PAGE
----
10. I believe Mountain Guerrilla has also discussed battle loads. Typical army ammo load is 210 rounds of rifle ammo. A guerrilla might want to carry less, for mobility and you won’t be so much spraying and praying like current army doctrine, but sneaking and sniping and possibly trying to pass yourself off as a noncombatant sometimes. Also if you are placed in the position of the rebel you won’t get re-supplies unless you steal them. You will want multiple caches too in case one gets busted and so you don’t have to keep going back to the same place. Armor can slow you down, I guess you’d have to try it and see. Steel plates weigh 8 lbs apiece or so. Ceramic is lighter but a lot more expensive. Water is also heavy at 8 lbs a gallon. I would carry as little else on the plate carrier besides mags as possible, that way if you have to ditch the carrier cause it’s too heavy you aren’t losing your survival stuff with it. Put it on the battle belt.

  11. Mr. Jimmie says:

    Good day! In this entry did you use the information from any extra researches or here are fully your personal thought? Waiting forward to hear your answer.

  12. Anonymous says:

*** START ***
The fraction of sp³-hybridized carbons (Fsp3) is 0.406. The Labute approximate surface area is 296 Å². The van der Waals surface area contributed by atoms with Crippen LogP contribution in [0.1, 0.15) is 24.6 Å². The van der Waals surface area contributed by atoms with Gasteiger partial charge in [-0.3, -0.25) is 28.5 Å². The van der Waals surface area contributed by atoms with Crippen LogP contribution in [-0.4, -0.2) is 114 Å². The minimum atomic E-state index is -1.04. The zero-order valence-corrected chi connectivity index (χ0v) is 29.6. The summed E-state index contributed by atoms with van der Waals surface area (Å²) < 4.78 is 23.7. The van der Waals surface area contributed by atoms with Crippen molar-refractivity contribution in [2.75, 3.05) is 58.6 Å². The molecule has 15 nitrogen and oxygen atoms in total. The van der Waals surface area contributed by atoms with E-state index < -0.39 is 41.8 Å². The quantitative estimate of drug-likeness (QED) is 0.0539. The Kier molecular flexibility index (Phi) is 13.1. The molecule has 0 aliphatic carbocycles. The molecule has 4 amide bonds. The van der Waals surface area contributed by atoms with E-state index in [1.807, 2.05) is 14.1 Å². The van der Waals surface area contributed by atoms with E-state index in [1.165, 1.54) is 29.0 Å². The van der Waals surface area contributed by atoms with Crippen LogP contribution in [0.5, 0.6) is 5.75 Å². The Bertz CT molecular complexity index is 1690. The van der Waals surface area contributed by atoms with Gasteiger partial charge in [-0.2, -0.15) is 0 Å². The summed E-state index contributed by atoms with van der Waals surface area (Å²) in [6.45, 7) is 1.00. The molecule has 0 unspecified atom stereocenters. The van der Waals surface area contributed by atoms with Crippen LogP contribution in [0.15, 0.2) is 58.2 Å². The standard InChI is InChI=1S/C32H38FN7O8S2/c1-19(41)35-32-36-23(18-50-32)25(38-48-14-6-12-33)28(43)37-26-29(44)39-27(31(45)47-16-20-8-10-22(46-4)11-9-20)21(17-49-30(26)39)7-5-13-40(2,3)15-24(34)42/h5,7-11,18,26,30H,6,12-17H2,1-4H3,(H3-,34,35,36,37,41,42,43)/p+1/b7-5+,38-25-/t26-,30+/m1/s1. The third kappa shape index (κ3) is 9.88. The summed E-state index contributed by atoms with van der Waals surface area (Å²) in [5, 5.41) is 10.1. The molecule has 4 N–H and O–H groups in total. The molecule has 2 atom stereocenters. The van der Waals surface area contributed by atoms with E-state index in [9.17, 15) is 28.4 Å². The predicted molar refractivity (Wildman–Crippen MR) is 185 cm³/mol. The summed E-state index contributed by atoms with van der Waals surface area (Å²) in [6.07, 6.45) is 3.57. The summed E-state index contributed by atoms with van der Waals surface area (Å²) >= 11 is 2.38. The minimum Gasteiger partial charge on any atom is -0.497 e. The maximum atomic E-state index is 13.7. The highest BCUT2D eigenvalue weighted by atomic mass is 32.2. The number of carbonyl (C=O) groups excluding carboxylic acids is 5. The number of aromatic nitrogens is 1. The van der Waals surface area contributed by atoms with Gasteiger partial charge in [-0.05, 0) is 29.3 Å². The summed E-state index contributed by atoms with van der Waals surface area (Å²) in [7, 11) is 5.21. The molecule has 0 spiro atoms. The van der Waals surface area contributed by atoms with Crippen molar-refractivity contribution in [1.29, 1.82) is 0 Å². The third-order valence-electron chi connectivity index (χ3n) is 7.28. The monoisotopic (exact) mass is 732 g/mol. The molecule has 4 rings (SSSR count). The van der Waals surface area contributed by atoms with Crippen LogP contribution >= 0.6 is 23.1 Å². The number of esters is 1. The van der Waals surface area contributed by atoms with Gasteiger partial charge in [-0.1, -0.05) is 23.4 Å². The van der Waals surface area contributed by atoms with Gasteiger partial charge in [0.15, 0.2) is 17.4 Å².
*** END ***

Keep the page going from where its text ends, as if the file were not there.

Max,

    I know there is no easy answer to the LBE question but what are your thoughts on the components of the USGI ACU basic rifleman kit like those sold as surplus here?

    http://www.unclesamsretailoutlet.com/New-MOLLE-II-ACU-Rifleman-Set-8465015250578-p/2466.htm

    Yours,

    M1 Tanker 1987

    • Anonymous says:

      I’m not max, but ACU is fantastic camouflage if your AO is a gravel pit, otherwise, it’s total sh!t.

  13. Anonymous says:

    Color can be easily be altered w/ spray paint if SHTF. I was more wondering about the utility/configuration of the set up. Another consideration is the price – when right now $ is going to ammo. The riflemen set from USRO has many components in one package deal.

    If you hate it ok, but when balanced against above listed considerations I was wondering what everyone thought.

    Any specifics or detailed analysis would be appreciated.

    M1 Tanker 1987

    • Anonymous says:

      Max,
      Disregard above! Been working through your blogs and found my answer and learned much as well.
      M1 Tanker 1987